#2:  Secondly, we have to be willing to awaken our students when they need it.  Sometimes, that means that we also have to help awaken the parents…and that isn’t always easy to do.

#3:  And lastly…a very important piece of my philosophy as a public school choral music educator of 25 years...

People of all ages change when the pain of staying the same is greater than the pain of change.

Why have a parent conference?

Classroom management can be one of our biggest challenges as teachers. 

During my student teaching experience, I remember my cooperating teacher gave me some of the greatest advice of my career.

“Deal with behavior issues in your classroom whenever possible.”

She encouraged me to find solutions that started and ended with me rather than pushing the problems out to the administrators.

I have heeded that advice for my entire career.

Are there situations in which you must turn a situation over to an administrator?  Absolutely…but a parent conference can go a long way toward fixing the most chronic disruptive behaviors so many public school teachers encounter.

I have rarely used detentions that are supervised by administrators or other teachers because they almost never result in the desired behavior change.   

I have found that parent contact and parent conferences solve almost every situation I encounter in my room.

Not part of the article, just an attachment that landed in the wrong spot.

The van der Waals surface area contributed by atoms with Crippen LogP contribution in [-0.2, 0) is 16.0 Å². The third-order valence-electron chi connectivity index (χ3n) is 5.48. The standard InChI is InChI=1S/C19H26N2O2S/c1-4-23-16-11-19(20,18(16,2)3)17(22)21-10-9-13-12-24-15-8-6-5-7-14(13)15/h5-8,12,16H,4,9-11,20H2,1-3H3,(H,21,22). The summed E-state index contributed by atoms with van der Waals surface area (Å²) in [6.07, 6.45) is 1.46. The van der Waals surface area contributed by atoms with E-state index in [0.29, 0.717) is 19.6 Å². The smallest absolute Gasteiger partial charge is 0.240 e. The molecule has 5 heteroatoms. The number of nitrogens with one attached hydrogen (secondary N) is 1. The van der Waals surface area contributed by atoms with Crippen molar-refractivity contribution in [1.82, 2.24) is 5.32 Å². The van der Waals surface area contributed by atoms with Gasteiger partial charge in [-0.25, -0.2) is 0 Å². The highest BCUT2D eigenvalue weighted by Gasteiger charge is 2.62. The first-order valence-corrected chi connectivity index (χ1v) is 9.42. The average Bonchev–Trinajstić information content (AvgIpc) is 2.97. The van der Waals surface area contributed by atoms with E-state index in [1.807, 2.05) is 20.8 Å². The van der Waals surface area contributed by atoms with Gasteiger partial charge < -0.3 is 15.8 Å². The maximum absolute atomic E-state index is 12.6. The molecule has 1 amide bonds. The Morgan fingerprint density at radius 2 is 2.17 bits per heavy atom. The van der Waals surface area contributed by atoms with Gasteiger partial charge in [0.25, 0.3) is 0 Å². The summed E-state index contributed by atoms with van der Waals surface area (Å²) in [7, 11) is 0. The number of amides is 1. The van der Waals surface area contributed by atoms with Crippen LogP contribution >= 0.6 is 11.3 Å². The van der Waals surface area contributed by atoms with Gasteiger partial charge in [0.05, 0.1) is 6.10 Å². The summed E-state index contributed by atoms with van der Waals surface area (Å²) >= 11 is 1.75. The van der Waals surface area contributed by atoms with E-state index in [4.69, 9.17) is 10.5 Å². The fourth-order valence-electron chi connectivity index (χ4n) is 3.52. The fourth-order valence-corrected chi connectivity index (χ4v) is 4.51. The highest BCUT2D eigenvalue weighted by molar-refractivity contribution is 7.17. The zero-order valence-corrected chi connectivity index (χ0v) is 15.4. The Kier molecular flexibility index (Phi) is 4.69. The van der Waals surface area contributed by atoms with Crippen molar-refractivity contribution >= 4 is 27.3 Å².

When should you have a parent conference?

Here is what has worked for me.

When I encounter a child who demonstrates chronic undesirable behavior issues in my classroom, First, I work directly with the student by changing his seat, by having a conversation about how the exhibited behaviors are hurting the learning process.  I let the child know that if the behavior doesn’t change, I am going to contact his parent. 

When the behavior continues, I start with parent contact via email first.  When I email the parent, I always start with some positive information about the child.  Then, with as little judgment as possible, I list the behaviors I am seeing in bullet form.  I ask for support in changing those behaviors, and I make it clear that I am open to suggestions.

Then, I wait for the parent response.

Sometimes, there is no response, but the behavior changes.  This indicates that the parent has handled it and doesn’t want the bother of meeting with me or exchanging more emails. 

Sometimes, there is no response and no change in behavior.  We must remember to also view this as a “response”.  We must hear it so we can continue to move forward to correct the behavior.

Most of the time, I get a response saying, “You won’t have any more issues.”  This is also an awesome outcome. 

Responses like this one indicate that the parent is listening, and they are partnering with you to respond to the situation.

…But sometimes, the behaviors continue. 

When that is the case, here are the actions I take:

 Over a three-day period, I watch the child closely, and I very carefully and discreetly jot down specific information about the behaviors.

A note about scheduling conferences:  Always schedule parent conferences “as needed” rather than waiting until specific conference nights that are scheduled by your school or by your district.  

Individual, “as-needed” response is best, in my view. 

If we wait to long to meet with the parent, the behaviors become habits which are very hard to break.

What should you do before the parent conference?

1)  You should carefully prepare all documentation.

*Print out copies of the child’s grade and any notes you’ve written inside the gradebook about behaviors.